There are versions of the VNM theorem that allow infinitely many possible outcomes, but they either

1) require additional continuity assumptions so strong that they force your utility function to be bounded

or

2) they apply only to some subset of the possible lotteries (i.e. there will be some lotteries for which your agent is not obliged to define a utility).

I might look it up on the original paper when I have time.

The original statement and proof given by VNM are messy and complicated. They have since been neatened up a lot. If you have access to it, tr... (read more)

See also Kreps, Notes on the Theory of Choice. Note that one of these two restrictions are required in order to specifically prevent infinite expected utility. So if a lottery spits out infinite expected utility, you broke something in the VNM axioms.

For anyone who's interested, a quick and dirty explanation is that the preference relation is primitive, and we're trying to come up with an index (a utility function) that reproduces the preference relation. In the case of certainty, we want a function U:O->R where O is the outcome space and R is the real... (read more)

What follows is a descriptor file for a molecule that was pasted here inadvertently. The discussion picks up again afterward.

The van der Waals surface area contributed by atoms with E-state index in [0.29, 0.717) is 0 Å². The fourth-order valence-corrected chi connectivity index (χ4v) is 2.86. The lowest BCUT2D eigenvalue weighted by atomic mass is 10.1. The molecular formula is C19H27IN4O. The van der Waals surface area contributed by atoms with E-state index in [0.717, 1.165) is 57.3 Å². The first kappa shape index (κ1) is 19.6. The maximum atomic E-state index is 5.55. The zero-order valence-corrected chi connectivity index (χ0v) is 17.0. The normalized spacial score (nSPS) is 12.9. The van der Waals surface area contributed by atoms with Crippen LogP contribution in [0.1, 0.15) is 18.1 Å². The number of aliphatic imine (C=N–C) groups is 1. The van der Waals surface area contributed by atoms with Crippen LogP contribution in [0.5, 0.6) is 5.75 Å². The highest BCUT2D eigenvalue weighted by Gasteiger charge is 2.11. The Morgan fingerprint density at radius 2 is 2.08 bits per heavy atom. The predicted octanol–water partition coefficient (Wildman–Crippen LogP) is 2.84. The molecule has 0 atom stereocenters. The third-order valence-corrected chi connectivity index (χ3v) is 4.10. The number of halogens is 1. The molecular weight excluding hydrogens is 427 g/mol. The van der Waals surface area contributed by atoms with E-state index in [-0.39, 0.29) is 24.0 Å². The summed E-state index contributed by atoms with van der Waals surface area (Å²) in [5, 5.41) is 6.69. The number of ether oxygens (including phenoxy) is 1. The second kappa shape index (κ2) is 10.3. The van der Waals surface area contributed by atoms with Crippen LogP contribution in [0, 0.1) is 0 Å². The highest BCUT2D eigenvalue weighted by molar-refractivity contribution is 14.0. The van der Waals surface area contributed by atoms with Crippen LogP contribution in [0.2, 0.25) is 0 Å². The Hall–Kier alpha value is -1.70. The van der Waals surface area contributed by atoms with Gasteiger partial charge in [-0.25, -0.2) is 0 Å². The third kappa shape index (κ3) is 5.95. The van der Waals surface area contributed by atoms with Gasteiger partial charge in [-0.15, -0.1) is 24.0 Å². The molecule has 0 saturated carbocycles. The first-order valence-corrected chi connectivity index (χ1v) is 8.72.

There are versions of the VNM theorem that allow infinitely many possible outcomes, but they either

1) require additional continuity assumptions so strong that they force your utility function to be bounded

or

2) they apply only to some subset of the possible lotteries (i.e. there will be some lotteries for which your agent is not obliged to define a utility).

The original statement and proof given by VNM are messy and complicated. They have since been neatened up a lot. If you have access to it, tr... (read more)

See also Kreps, Notes on the Theory of Choice. Note that one of these two restrictions are required in order to specifically prevent infinite expected utility. So if a lottery spits out infinite expected utility, you broke something in the VNM axioms.

For anyone who's interested, a quick and dirty explanation is that the preference relation is primitive, and we're trying to come up with an index (a utility function) that reproduces the preference relation. In the case of certainty, we want a function U:O->R where O is the outcome space and R is the real... (read more)